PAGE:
“Continue, Mr. Salas.” Said Mr. Dodds in an irritated voice. Ashten knew better than to get on Mr. Dodds’ bad side, so he read on.
“Horizontal line,” said Ashten, earning himself a few sniggers from Logan. He grinned at his friend.
“Enough, Mr. Jackson. That was not necessary, Mr. Salas. You are beginning to cross the line of my temper.” Logan shut up immediately, Maria smiled wickedly and Ashten averte his gaze sullenly back to the tome.
“I ran, I ran and ran and ran until they were out of my sight. Those sallow faced bastards would never be able to get me now (please excuse my language). As I slowed down, panting, I could still hear some furious shouts.
Street ruffians. The bad ones. I was one of them, but I didn’t go around harassing people and handing out death threats whilst fingering a dagger for their money.
I let out a long, wheezy breath and stood, folded over, my hands on my knees as I paused to regain my breath.
Convinced that I had lost them, I strutted ahead at a brisk pace through the somber, coniferous trees of the Underwood, pleased with myself. I wiped my sweaty palms clean on the floaty, dirty fabric of my clothing, my leather shoes making almost no sound against the rotting, leafy forest floor. Faint sunlight filtered through the pine needles, dappling the trees with a pale golden color.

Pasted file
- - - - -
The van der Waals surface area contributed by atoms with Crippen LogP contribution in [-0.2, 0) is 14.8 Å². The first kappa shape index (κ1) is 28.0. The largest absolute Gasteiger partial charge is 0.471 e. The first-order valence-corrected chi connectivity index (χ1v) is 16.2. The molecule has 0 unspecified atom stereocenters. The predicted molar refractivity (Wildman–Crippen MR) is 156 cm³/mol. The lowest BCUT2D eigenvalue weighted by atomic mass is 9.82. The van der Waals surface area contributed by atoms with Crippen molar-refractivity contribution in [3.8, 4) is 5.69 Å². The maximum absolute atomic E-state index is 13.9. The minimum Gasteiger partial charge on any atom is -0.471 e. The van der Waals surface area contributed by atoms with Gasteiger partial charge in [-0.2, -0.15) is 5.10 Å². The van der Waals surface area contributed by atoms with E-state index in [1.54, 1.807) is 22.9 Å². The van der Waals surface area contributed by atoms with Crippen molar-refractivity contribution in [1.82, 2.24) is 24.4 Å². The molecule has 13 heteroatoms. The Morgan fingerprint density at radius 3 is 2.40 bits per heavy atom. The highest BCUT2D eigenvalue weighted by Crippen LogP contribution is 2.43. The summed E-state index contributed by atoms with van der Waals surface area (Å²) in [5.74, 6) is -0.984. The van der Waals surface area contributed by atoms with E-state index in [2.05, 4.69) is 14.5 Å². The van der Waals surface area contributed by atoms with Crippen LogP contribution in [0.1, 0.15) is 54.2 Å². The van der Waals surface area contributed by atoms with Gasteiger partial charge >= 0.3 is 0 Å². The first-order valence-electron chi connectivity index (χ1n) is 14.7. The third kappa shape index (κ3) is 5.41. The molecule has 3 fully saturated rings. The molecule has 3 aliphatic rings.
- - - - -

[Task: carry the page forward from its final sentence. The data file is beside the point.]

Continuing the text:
All too soon, I took a detour and arrived back at the edge of the forest- but not where I had entered.
In front of me was a dilapidated, barely standing, crumbling stone house. Or that was what it was. I could barely make out the features that made it once an accommodation. I could hardly believe it. I could hardly contain my excitement. All those blasted years of fighting for survival, for shelter, for food and only a couple paces from the village there was this abandoned house.
Intrigued, I walked towards the gaping entrance, a black hole in the moss- and lichen ridden wall. The rubble cracked like breaking firewood under my feet, yet I paid it no attention. The house was too inviting. I didn’t even look back.
Once inside, I fished a candle out of my pocket and lit it. The flickering flame cast a soft golden glow on the room inside, giving it a nice, inviting appearance. That changed in a second.
Something stirred in the shadows. There was a flap of wings. My heart almost stopped, but when I swung the candlelight around the place, nothing was to be seen. It was probably a bat, I though to myself. I cleared my throat and whispered, “Hello?” No answer. I tried again, this time louder. “Hello!” I almost shouted.
Who goes there? Be thy a witch, or a faerie, be thy a devilish little elf or sprite you can not overpower me! Come thee hither, come thee hither. A voice inside my head hissed. I almost screamed and covered my ears with my hands, dropping the candle in the process. The flame was snuffed out in an instant. What art thee? An unnatural blue light illuminated the room.